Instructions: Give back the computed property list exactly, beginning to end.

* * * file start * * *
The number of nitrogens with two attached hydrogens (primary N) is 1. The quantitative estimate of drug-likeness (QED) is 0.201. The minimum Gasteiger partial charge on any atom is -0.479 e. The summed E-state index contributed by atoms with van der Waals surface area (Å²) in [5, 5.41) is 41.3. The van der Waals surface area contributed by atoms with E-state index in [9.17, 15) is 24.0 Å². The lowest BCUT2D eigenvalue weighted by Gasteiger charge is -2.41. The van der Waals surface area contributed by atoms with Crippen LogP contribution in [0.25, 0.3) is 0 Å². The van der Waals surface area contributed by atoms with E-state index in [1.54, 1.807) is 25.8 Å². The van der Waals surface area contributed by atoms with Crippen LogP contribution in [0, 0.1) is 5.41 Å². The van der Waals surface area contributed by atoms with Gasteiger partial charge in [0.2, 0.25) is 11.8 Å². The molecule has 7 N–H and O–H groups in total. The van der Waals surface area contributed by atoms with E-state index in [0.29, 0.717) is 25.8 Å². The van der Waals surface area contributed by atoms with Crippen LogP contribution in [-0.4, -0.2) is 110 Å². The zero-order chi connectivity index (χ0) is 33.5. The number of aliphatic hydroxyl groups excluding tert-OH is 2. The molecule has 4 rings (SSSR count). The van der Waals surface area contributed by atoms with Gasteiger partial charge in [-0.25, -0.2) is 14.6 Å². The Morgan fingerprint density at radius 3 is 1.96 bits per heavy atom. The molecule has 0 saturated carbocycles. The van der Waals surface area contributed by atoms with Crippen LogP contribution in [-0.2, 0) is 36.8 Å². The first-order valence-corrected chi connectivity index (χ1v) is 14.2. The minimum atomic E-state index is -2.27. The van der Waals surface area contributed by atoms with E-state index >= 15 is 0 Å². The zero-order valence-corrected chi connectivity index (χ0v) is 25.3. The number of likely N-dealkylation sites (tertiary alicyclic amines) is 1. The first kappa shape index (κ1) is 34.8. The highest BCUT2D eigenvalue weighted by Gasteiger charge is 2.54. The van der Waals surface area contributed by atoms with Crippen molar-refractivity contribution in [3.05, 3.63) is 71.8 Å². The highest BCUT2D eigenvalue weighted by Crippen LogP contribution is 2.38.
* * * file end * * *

The number of nitrogens with two attached hydrogens (primary N) is 1. The quantitative estimate of drug-likeness (QED) is 0.201. The minimum Gasteiger partial charge on any atom is -0.479 e. The summed E-state index contributed by atoms with van der Waals surface area (Å²) in [5, 5.41) is 41.3. The van der Waals surface area contributed by atoms with E-state index in [9.17, 15) is 24.0 Å². The lowest BCUT2D eigenvalue weighted by Gasteiger charge is -2.41. The van der Waals surface area contributed by atoms with Crippen LogP contribution in [0.25, 0.3) is 0 Å². The van der Waals surface area contributed by atoms with E-state index in [1.54, 1.807) is 25.8 Å². The van der Waals surface area contributed by atoms with Crippen LogP contribution in [0, 0.1) is 5.41 Å². The van der Waals surface area contributed by atoms with Gasteiger partial charge in [0.2, 0.25) is 11.8 Å². The molecule has 7 N–H and O–H groups in total. The van der Waals surface area contributed by atoms with E-state index in [0.29, 0.717) is 25.8 Å². The van der Waals surface area contributed by atoms with Crippen LogP contribution in [-0.4, -0.2) is 110 Å². The zero-order chi connectivity index (χ0) is 33.5. The number of aliphatic hydroxyl groups excluding tert-OH is 2. The molecule has 4 rings (SSSR count). The van der Waals surface area contributed by atoms with Gasteiger partial charge in [-0.25, -0.2) is 14.6 Å². The Morgan fingerprint density at radius 3 is 1.96 bits per heavy atom. The molecule has 0 saturated carbocycles. The van der Waals surface area contributed by atoms with Crippen LogP contribution in [-0.2, 0) is 36.8 Å². The first-order valence-corrected chi connectivity index (χ1v) is 14.2. The minimum atomic E-state index is -2.27. The van der Waals surface area contributed by atoms with E-state index >= 15 is 0 Å². The zero-order valence-corrected chi connectivity index (χ0v) is 25.3. The number of likely N-dealkylation sites (tertiary alicyclic amines) is 1. The first kappa shape index (κ1) is 34.8. The highest BCUT2D eigenvalue weighted by Gasteiger charge is 2.54. The van der Waals surface area contributed by atoms with Crippen molar-refractivity contribution in [3.05, 3.63) is 71.8 Å². The highest BCUT2D eigenvalue weighted by Crippen LogP contribution is 2.38.